“There are plenty of opportunities,” says Friz. “We are trying to involve the LBR iiwa robot, because there are a lot of things we can do especially in aerospace to take advantage of the sensitivity and the safety of the iiwa robot.”
Friz is referring to the KUKA LBR iiwa robot. This lightweight robot has power and force limiting technology that enables safe human-robot collaboration. Currently, KUKA Systems is developing a robotic process and special end effector for automating nut installation on fasteners used in airframe assembly.
FANUC introduced the industry’s first 35-kg payload collaborative robot in 2015. The FANUC CR-35iA robot is force limited and designed to work safely alongside human workers without the need for safety fences. Already in production at General Motors, the robot was developed to help manufacturers solve ergonomic challenges by handling applications that are physically demanding for humans, such as heavy lifting.
Melton says some of his aerospace customers have expressed interest in the new CR-35iA for load/unload-type applications and CNC machine tending. Late last year, word came from the parent company’s fortress nestled at the base of Japan’s Mount Fuji that FANUC had claimed the world record for the most robot installations. They attribute this accomplishment in part to the popularity of the new collaborate robot.
“If you could have robots able to work in conjunction with the workers out on these aircraft structures, it would be a great fit for it,” says Melton. “It’s more of an investigation right now. Mobile and collaborative robots will grow in the aerospace business.”
Spirit AeroSystems’ Richardson sees huge potential for human-robot collaboration in aerospace manufacturing.
“I’ve been saying for a long time, that’s going to be the game changer for aerospace. We make a tremendous variety of aircraft components at all of our sites. We have such a broad range of product sizes and configurations. Because of that, humans are going to stay critical to the manufacturing processes, especially in our assembly world, where things get so complex. Standard industrial robot technology doesn’t really get us all the way there. We’re interested in software tools like ROS-Industrial to give us additional capabilities to make our automation more adaptable.
“When you have a product life cycle that’s measured in decades, it’s important that you’re leveraging technologies that, when they mature, can be efficiently integrated into your existing manufacturing environment,” continues Richardson. “To me, that’s a perfect recipe for the advancements we’re seeing in collaborative and mobile robots, and tools like ROS-Industrial. I think that’s how we’re going to get there.”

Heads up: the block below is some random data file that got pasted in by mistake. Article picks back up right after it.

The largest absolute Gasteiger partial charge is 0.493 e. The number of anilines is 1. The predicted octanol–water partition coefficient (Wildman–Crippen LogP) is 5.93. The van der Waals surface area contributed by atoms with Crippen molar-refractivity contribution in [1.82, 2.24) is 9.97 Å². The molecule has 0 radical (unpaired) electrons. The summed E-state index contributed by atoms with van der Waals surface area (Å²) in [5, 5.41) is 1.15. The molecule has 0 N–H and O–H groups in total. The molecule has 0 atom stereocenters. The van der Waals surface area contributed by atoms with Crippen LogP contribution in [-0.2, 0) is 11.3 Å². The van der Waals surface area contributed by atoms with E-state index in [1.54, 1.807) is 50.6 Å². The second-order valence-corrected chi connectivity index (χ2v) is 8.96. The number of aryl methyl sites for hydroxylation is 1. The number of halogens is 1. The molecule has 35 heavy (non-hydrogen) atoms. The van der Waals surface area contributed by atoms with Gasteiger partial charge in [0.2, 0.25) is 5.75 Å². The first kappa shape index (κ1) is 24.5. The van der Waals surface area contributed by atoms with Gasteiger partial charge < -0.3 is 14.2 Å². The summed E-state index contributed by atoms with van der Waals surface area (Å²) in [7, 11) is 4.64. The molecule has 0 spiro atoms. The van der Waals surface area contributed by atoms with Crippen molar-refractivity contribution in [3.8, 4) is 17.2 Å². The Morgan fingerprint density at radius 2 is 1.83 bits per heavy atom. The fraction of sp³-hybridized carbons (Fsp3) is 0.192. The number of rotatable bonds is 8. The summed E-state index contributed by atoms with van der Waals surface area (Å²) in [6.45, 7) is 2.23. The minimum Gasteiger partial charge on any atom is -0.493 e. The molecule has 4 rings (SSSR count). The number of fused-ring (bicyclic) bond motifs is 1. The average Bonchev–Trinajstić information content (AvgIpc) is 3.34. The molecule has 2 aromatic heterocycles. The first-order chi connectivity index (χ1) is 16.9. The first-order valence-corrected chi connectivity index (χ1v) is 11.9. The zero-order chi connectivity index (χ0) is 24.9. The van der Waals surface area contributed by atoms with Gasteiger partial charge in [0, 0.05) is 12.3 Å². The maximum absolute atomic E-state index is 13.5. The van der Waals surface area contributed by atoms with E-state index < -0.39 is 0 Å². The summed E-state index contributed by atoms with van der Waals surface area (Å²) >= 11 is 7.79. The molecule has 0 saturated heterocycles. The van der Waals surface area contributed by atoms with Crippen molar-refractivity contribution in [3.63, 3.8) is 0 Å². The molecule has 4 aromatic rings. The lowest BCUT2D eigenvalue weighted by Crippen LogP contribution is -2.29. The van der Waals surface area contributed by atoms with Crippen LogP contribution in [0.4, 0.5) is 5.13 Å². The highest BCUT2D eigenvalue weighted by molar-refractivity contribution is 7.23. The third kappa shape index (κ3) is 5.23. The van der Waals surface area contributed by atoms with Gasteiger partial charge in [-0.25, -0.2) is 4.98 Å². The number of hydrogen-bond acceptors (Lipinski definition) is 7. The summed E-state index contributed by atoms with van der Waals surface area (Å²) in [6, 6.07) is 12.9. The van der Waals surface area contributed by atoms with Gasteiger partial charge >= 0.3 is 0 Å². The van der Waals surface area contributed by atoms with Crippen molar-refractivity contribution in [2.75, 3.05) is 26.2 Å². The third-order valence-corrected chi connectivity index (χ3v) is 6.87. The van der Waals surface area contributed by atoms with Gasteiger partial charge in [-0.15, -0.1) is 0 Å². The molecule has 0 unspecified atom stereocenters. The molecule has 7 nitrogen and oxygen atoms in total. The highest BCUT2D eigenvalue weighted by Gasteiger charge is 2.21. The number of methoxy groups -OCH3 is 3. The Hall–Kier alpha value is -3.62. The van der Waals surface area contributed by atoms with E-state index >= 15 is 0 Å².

He points out that the idea behind human collaborative robotics is that automation is a productivity tool, not a replacement for people.
“We want to have automation doing what it does best, handling the dull, dirty, dangerous, and most difficult tasks, and allow people to do what they do best, decision-making and directing the work,” says Richardson. “Automation that will give us the biggest bang for the buck will supplement our skilled workforce.”
While HRC and mobile robots are still finding their place in the aviation industry. Other emerging technologies are coming into view.
A Rivet-Free Future?
It seems like light-years since the Wrights’12-second jaunt. A lifetime since Armstrong’s leap for mankind. The aerospace industry only looks back to pay homage. It prefers to look forward.
Just over the horizon, we see new joining technology set to transform aerostructure assembly.
Traditional hard-automation riveter systems used for manufacturing aircraft structures require large, part-specific fixtures to handle the high forces applied during drilling and riveting. These dedicated riveting systems can cost up to $15 million. One technology could spell the end of rivets and costly dedicated riveting systems in aerospace applications.
Kawasaki’s new solution uses two highly rigid robots to join fuselage sections (pictured) with either rivets or refill friction spot joining (RFSJ), an innovative metal joining method. Similar to friction stir welding that uses frictional heat and forging pressure to join materials, RFSJ reportedly replaces rivets and fasteners, while creating a sound joint with no head, hole, or indentation. A technical paper on the subject was presented at the SAE AeroTech Congress & Exhibition last September.
Development in RFSJ technology and other advanced joining methods for aerostructures has been underway at Wichita State University’s Advanced Joining and Processing Laboratory with the aid of a Kawasaki refill fastening robot donated in 2013. The only other robots of its kind are in Japan.
The new Kawasaki MG10HL robot will be released in the Americas later this year. It boasts a heavy payload capacity of 1000 kg, and has high rigidity and a long reach, making it ideal for high-counterforce aerospace applications. According to the company, the robotic solution greatly simplifies fixturing and provides flexibility for low-volume production in aircraft manufacturing.